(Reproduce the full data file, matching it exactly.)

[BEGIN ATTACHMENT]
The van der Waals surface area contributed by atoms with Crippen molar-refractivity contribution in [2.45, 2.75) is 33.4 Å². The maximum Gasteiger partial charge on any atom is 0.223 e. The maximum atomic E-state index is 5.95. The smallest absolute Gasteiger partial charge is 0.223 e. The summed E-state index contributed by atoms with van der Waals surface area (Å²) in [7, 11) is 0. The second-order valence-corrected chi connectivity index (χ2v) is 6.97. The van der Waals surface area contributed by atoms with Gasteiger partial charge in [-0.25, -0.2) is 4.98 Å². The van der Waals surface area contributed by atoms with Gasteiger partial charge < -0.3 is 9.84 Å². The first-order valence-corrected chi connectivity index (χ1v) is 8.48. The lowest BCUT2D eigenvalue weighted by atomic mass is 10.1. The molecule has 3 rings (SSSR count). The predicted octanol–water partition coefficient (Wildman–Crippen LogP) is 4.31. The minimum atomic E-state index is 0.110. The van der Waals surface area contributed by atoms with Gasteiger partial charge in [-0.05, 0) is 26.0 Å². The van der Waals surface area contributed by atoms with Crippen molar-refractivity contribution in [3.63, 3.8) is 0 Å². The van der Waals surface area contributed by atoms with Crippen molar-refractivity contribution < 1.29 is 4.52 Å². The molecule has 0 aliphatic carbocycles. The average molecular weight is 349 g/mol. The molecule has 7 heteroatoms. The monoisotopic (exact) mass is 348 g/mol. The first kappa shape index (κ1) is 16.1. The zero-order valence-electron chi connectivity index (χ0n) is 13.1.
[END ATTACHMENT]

The van der Waals surface area contributed by atoms with Crippen molar-refractivity contribution in [2.45, 2.75) is 33.4 Å². The maximum Gasteiger partial charge on any atom is 0.223 e. The maximum atomic E-state index is 5.95. The smallest absolute Gasteiger partial charge is 0.223 e. The summed E-state index contributed by atoms with van der Waals surface area (Å²) in [7, 11) is 0. The second-order valence-corrected chi connectivity index (χ2v) is 6.97. The van der Waals surface area contributed by atoms with Gasteiger partial charge in [-0.25, -0.2) is 4.98 Å². The van der Waals surface area contributed by atoms with Gasteiger partial charge < -0.3 is 9.84 Å². The first-order valence-corrected chi connectivity index (χ1v) is 8.48. The lowest BCUT2D eigenvalue weighted by atomic mass is 10.1. The molecule has 3 rings (SSSR count). The predicted octanol–water partition coefficient (Wildman–Crippen LogP) is 4.31. The minimum atomic E-state index is 0.110. The van der Waals surface area contributed by atoms with Gasteiger partial charge in [-0.05, 0) is 26.0 Å². The van der Waals surface area contributed by atoms with Crippen molar-refractivity contribution in [3.63, 3.8) is 0 Å². The van der Waals surface area contributed by atoms with Crippen molar-refractivity contribution < 1.29 is 4.52 Å². The molecule has 0 aliphatic carbocycles. The average molecular weight is 349 g/mol. The molecule has 7 heteroatoms. The monoisotopic (exact) mass is 348 g/mol. The first kappa shape index (κ1) is 16.1. The zero-order valence-electron chi connectivity index (χ0n) is 13.1.